Black Families Can Now Recover More of Their Lost Histories

In many ways, the overgrown cemetery on a South Carolina rice plantation where my paternal ancestors are buried is emblematic of Black history itself. On my first visit in 2013, I went in search of the Fields family graves. There I found many unmarked graves, some of them nothing more than sunken depressions, as far as the eye could see. A few had simple headstones. One marked grave had been broken wide open by a fallen tree limb, and had filled with water. I was horrified to see my ancestor’s skeletal remains floating at the top.

After researching the history of peasant rice farmers in West Africa for over a decade, I had recently extended my research to enslaved laborers on Lowcountry South Carolina rice plantations. But I had not thought to research my own family’s history. Seeing that open grave made me feel as though I had turned my back on my ancestors. I pledged then to find out who was buried in that cemetery and tell their story.

African Americans searching for their family histories often have only small irregular pieces of an enormous puzzle. Most of those pieces are missing because enslaved African Americans were not recorded by their first and last names before the 1870 census. Until recently, identifying enslaved and formerly enslaved people who lived before that time was virtually impossible. To complicate matters, professional historians typically analyze and interpret plantation owners’ records, which identify enslaved people as property and by first name only, and describe the violence that was done to them, how their labor was exploited and their bodies abused. These records deny our ancestors’ humanity.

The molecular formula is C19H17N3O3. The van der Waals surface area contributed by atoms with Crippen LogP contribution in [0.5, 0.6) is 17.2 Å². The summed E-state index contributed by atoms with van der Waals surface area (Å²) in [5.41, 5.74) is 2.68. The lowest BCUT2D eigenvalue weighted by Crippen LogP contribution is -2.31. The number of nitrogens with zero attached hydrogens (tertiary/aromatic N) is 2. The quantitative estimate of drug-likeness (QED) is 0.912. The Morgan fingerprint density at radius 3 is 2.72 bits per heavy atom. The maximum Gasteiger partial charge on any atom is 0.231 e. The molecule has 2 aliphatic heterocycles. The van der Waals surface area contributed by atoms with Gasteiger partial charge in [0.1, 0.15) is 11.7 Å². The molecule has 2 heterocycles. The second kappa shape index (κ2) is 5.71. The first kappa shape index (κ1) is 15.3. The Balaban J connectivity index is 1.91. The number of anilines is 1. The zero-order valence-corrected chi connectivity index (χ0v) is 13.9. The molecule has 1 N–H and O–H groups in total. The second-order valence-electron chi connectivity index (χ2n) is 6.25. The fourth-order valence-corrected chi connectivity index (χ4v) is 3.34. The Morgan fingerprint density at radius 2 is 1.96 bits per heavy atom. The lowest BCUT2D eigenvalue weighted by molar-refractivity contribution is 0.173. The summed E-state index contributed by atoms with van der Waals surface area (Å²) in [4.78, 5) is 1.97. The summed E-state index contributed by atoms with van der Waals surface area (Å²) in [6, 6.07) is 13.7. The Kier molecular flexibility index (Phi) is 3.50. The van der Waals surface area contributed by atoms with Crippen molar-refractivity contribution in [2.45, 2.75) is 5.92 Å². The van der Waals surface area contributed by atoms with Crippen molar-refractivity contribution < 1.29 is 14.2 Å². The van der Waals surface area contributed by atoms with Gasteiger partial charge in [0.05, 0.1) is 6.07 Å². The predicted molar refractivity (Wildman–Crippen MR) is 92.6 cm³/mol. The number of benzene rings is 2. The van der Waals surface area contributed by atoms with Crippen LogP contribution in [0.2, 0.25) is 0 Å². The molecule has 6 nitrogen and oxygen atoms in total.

Because of these limitations, it had become accepted as fact among historians and genealogists that efforts to recover African American family histories reaching back to the time of slavery would hit a brick wall.

Today, I’m excited to report, the brick wall, or at least a large part of it, has been dismantled. Projects to digitize enormous troves of once difficult to access records are giving African American families opportunities to recover more of our lost past and offering historians the potential to enrich and rewrite the history of slavery.

When I embarked on my journey to research my father’s family’s history, all I had to go on was a list of names from the census that included that of Hector Fields, my great-great-great grandfather, and his direct descendants. It wasn’t much, but it was something; most African Americans can trace their families back only a few generations. I knew I would need new tools to uncover the history of my enslaved ancestors.

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